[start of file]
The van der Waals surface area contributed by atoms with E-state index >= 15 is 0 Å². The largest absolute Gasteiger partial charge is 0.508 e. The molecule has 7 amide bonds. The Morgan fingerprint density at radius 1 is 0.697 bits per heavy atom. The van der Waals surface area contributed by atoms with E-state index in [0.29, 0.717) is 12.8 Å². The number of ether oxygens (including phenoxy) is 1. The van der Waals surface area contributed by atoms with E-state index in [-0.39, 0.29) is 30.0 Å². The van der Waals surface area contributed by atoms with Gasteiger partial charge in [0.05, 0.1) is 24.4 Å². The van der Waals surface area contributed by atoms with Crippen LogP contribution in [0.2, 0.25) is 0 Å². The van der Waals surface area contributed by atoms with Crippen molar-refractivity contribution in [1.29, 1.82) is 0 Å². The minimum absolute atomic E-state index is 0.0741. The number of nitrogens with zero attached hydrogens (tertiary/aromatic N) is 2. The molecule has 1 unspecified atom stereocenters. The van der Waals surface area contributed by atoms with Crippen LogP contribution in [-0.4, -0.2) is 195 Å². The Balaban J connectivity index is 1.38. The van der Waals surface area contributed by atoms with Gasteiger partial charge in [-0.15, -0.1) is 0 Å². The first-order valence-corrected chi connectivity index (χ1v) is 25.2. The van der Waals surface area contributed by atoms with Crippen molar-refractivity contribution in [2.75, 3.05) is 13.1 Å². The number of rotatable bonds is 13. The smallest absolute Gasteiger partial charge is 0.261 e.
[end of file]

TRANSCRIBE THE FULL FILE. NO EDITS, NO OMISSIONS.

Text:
The van der Waals surface area contributed by atoms with E-state index >= 15 is 0 Å². The largest absolute Gasteiger partial charge is 0.508 e. The molecule has 7 amide bonds. The Morgan fingerprint density at radius 1 is 0.697 bits per heavy atom. The van der Waals surface area contributed by atoms with E-state index in [0.29, 0.717) is 12.8 Å². The number of ether oxygens (including phenoxy) is 1. The van der Waals surface area contributed by atoms with E-state index in [-0.39, 0.29) is 30.0 Å². The van der Waals surface area contributed by atoms with Gasteiger partial charge in [0.05, 0.1) is 24.4 Å². The van der Waals surface area contributed by atoms with Crippen LogP contribution in [0.2, 0.25) is 0 Å². The van der Waals surface area contributed by atoms with Crippen molar-refractivity contribution in [1.29, 1.82) is 0 Å². The minimum absolute atomic E-state index is 0.0741. The number of nitrogens with zero attached hydrogens (tertiary/aromatic N) is 2. The molecule has 1 unspecified atom stereocenters. The van der Waals surface area contributed by atoms with Crippen LogP contribution in [-0.4, -0.2) is 195 Å². The Balaban J connectivity index is 1.38. The van der Waals surface area contributed by atoms with Gasteiger partial charge in [-0.15, -0.1) is 0 Å². The first-order valence-corrected chi connectivity index (χ1v) is 25.2. The van der Waals surface area contributed by atoms with Crippen molar-refractivity contribution in [2.75, 3.05) is 13.1 Å². The number of rotatable bonds is 13. The smallest absolute Gasteiger partial charge is 0.261 e.